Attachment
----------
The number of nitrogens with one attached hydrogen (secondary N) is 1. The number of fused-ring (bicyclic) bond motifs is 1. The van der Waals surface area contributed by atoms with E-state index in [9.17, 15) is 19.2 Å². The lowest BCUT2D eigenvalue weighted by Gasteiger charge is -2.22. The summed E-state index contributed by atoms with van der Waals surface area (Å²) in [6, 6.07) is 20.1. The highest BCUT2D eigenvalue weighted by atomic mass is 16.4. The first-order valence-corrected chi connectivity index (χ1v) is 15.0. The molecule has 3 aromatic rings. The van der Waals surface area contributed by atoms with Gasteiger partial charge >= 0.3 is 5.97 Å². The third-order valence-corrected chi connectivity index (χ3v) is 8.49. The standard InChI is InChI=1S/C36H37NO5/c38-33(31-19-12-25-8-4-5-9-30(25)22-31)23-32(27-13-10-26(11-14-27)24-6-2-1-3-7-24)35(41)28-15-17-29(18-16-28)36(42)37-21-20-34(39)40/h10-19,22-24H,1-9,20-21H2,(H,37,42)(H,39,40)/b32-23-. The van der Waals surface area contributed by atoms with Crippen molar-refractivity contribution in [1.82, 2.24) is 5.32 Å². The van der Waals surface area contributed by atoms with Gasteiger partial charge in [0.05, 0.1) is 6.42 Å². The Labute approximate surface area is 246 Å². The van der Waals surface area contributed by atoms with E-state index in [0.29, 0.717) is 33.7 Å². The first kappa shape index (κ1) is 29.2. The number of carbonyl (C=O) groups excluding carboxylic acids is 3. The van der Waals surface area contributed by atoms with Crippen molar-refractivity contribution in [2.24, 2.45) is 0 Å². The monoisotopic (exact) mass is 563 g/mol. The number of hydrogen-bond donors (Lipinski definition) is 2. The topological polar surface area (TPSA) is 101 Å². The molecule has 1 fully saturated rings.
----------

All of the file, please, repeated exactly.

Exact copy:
The number of nitrogens with one attached hydrogen (secondary N) is 1. The number of fused-ring (bicyclic) bond motifs is 1. The van der Waals surface area contributed by atoms with E-state index in [9.17, 15) is 19.2 Å². The lowest BCUT2D eigenvalue weighted by Gasteiger charge is -2.22. The summed E-state index contributed by atoms with van der Waals surface area (Å²) in [6, 6.07) is 20.1. The highest BCUT2D eigenvalue weighted by atomic mass is 16.4. The first-order valence-corrected chi connectivity index (χ1v) is 15.0. The molecule has 3 aromatic rings. The van der Waals surface area contributed by atoms with Gasteiger partial charge >= 0.3 is 5.97 Å². The third-order valence-corrected chi connectivity index (χ3v) is 8.49. The standard InChI is InChI=1S/C36H37NO5/c38-33(31-19-12-25-8-4-5-9-30(25)22-31)23-32(27-13-10-26(11-14-27)24-6-2-1-3-7-24)35(41)28-15-17-29(18-16-28)36(42)37-21-20-34(39)40/h10-19,22-24H,1-9,20-21H2,(H,37,42)(H,39,40)/b32-23-. The van der Waals surface area contributed by atoms with Crippen molar-refractivity contribution in [1.82, 2.24) is 5.32 Å². The van der Waals surface area contributed by atoms with Gasteiger partial charge in [0.05, 0.1) is 6.42 Å². The Labute approximate surface area is 246 Å². The van der Waals surface area contributed by atoms with E-state index in [0.29, 0.717) is 33.7 Å². The first kappa shape index (κ1) is 29.2. The number of carbonyl (C=O) groups excluding carboxylic acids is 3. The van der Waals surface area contributed by atoms with Crippen molar-refractivity contribution in [2.24, 2.45) is 0 Å². The monoisotopic (exact) mass is 563 g/mol. The number of hydrogen-bond donors (Lipinski definition) is 2. The topological polar surface area (TPSA) is 101 Å². The molecule has 1 fully saturated rings.